MEASURING THE EFFECTS OF PAIRING SUCCESS, EXTRA-PAIR COPULATIONS AND MATE QUALITY ON THE OPPORTUNITY FOR SEXUAL SELECTION.

TitleMEASURING THE EFFECTS OF PAIRING SUCCESS, EXTRA-PAIR COPULATIONS AND MATE QUALITY ON THE OPPORTUNITY FOR SEXUAL SELECTION.
Publication TypeJournal Article
Year of Publication1995
JournalEvolution; international journal of organic evolution
Volume49
Issue6
Pagination1147-1157
ISSN0014-3820
Abstract

Sexual selection can act through variation in the number of social mates obtained, variation in mate quality, or variation in success at obtaining extra-pair fertilizations. Because within-pair fertilizations (WPF) and extra-pair fertilizations (EPF) are alternate routes of reproduction, they are additive, rather than multiplicative, components of fitness. We present a method for partitioning total variance in reproductive success (a measure of the opportunity for selection) when fitness components are both additive and multiplicative and use it to partition the variance into components that correspond to each mechanism of sexual selection. Computer simulations show that extra-pair fertilizations can either increase or decrease total variance, depending on the covariance between within-pair and extra-pair success. Simulations also suggest that for socially monogamous species, extra-pair fertilizations have a greater effect than variation in mate quality or pairing status on the opportunity for selection. Application of our model to data gathered for a population of red-winged blackbirds (Agelaius phoeniceus) indicates that most of the variance in male reproductive success was attributable to within-pair sources of variance. Nevertheless, extra-pair copulations increased the opportunity for selection because males varied both in the proportion of their social young that they sired and in the number of extra-pair mates that they obtained. Furthermore, large and positive covariances existed between the number of extra-pair mates a male obtained and both social pairing success and within-pair paternity, indicating that, in this population, males preferred as social mates also were preferred as extra-pair mates.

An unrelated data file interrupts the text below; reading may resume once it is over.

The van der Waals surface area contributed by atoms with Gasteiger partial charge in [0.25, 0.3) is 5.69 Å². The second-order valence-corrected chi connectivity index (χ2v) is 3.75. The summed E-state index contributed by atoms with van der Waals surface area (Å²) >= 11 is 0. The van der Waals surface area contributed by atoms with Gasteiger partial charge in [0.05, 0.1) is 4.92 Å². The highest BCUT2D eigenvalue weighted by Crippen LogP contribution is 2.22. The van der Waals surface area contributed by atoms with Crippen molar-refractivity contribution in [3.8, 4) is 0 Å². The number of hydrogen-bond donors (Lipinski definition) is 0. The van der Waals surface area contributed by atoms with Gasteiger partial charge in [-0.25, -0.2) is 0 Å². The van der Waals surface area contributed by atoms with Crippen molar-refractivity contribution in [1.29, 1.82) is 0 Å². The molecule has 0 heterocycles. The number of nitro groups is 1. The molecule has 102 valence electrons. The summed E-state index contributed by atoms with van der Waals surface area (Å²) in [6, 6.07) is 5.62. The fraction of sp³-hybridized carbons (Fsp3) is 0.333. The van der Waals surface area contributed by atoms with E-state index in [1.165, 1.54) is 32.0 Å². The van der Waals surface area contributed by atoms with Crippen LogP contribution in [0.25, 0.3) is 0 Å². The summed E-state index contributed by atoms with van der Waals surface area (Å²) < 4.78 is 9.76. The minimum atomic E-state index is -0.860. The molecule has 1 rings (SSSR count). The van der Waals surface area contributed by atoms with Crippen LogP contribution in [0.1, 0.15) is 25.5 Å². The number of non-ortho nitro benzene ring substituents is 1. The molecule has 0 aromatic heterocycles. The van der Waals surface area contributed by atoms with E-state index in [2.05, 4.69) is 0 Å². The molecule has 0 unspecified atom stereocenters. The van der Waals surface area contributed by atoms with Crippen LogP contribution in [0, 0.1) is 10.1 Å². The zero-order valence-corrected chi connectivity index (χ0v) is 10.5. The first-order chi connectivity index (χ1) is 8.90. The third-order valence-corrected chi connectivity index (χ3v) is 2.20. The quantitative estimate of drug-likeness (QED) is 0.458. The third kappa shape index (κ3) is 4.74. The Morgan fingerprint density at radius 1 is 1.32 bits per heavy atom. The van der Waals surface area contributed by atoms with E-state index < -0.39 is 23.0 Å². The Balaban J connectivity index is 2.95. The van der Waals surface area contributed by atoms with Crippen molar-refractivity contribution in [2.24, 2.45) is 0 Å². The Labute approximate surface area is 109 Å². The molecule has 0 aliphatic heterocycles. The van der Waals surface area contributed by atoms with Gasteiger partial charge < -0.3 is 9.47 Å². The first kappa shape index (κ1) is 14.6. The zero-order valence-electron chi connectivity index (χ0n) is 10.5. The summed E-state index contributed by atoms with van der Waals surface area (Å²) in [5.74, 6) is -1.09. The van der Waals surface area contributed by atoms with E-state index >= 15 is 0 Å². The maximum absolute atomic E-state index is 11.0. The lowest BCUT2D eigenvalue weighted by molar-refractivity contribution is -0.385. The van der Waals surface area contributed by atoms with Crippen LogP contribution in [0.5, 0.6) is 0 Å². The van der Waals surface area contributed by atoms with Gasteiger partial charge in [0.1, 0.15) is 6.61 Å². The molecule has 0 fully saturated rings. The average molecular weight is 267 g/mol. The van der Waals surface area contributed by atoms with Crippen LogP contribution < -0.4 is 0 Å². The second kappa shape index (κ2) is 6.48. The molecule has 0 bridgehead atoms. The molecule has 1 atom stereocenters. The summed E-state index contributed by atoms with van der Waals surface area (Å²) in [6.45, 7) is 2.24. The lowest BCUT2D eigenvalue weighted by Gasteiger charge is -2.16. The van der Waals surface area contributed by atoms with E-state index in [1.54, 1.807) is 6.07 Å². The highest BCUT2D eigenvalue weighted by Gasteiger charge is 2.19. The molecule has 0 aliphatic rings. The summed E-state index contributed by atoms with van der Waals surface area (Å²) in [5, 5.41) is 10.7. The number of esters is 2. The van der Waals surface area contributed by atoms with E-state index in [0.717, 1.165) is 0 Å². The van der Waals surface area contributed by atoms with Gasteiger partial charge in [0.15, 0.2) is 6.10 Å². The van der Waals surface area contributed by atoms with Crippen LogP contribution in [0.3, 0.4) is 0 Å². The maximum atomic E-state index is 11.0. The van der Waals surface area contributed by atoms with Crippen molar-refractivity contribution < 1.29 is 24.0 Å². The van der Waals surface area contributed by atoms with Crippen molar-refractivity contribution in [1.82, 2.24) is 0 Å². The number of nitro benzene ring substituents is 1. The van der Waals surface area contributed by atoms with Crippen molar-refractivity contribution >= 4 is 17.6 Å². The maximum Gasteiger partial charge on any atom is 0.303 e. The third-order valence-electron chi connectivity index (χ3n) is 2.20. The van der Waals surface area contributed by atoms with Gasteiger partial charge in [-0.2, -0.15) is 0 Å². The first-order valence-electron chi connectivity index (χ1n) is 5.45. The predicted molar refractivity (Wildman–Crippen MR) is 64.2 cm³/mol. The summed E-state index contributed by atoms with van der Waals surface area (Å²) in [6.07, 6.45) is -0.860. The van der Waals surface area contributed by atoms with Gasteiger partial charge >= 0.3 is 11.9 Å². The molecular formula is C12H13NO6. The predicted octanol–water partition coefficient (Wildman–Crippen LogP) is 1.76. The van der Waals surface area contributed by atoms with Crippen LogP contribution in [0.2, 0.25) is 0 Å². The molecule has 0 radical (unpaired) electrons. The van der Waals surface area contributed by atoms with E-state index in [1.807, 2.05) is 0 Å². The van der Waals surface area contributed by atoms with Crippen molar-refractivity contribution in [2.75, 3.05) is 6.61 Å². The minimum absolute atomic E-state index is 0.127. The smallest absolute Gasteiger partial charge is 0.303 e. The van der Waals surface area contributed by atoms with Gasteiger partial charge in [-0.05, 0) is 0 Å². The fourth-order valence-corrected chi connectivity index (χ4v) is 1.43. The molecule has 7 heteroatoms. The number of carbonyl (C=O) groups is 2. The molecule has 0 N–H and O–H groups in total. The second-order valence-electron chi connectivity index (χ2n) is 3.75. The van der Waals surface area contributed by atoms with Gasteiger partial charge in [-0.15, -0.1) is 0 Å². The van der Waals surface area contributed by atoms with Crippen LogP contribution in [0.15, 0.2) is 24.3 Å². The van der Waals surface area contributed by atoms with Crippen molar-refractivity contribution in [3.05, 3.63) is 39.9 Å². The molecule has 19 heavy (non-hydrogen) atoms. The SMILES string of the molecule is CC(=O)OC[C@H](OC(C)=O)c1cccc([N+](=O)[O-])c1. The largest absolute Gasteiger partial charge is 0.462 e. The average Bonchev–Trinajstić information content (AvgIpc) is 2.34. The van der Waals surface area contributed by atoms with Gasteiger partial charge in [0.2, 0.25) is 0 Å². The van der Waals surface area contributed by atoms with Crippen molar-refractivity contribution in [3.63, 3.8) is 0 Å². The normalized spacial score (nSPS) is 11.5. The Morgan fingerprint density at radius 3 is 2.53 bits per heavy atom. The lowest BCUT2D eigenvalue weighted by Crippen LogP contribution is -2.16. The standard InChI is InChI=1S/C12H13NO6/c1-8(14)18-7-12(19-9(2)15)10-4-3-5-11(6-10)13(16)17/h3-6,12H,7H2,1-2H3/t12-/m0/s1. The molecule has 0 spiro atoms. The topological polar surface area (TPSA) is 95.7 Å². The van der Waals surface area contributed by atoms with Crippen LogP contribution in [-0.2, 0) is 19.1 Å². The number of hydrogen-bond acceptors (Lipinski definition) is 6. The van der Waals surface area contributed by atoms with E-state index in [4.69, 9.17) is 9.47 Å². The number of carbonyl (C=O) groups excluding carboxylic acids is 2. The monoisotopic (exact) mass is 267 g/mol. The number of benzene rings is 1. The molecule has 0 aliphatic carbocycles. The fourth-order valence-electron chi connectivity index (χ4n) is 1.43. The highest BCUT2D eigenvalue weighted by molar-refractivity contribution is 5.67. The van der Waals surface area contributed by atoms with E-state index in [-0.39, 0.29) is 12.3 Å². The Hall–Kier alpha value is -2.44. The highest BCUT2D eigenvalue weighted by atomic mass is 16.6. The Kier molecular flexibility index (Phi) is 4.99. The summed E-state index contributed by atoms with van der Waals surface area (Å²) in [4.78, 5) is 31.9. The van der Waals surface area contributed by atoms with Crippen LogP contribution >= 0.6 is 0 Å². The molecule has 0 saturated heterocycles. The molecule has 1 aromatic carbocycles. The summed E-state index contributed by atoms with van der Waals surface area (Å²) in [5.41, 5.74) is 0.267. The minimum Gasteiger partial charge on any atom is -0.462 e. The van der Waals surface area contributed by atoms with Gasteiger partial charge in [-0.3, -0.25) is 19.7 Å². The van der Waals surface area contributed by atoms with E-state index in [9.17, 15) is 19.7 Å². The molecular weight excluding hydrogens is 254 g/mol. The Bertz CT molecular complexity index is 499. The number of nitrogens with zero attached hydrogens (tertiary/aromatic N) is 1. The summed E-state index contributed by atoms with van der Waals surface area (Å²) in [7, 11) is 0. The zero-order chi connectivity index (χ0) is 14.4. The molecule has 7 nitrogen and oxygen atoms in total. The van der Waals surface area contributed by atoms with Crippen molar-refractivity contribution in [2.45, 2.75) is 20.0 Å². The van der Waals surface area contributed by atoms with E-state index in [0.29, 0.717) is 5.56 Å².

DOI10.1111/j.1558-5646.1995.tb04441.x
Short TitleEvolution
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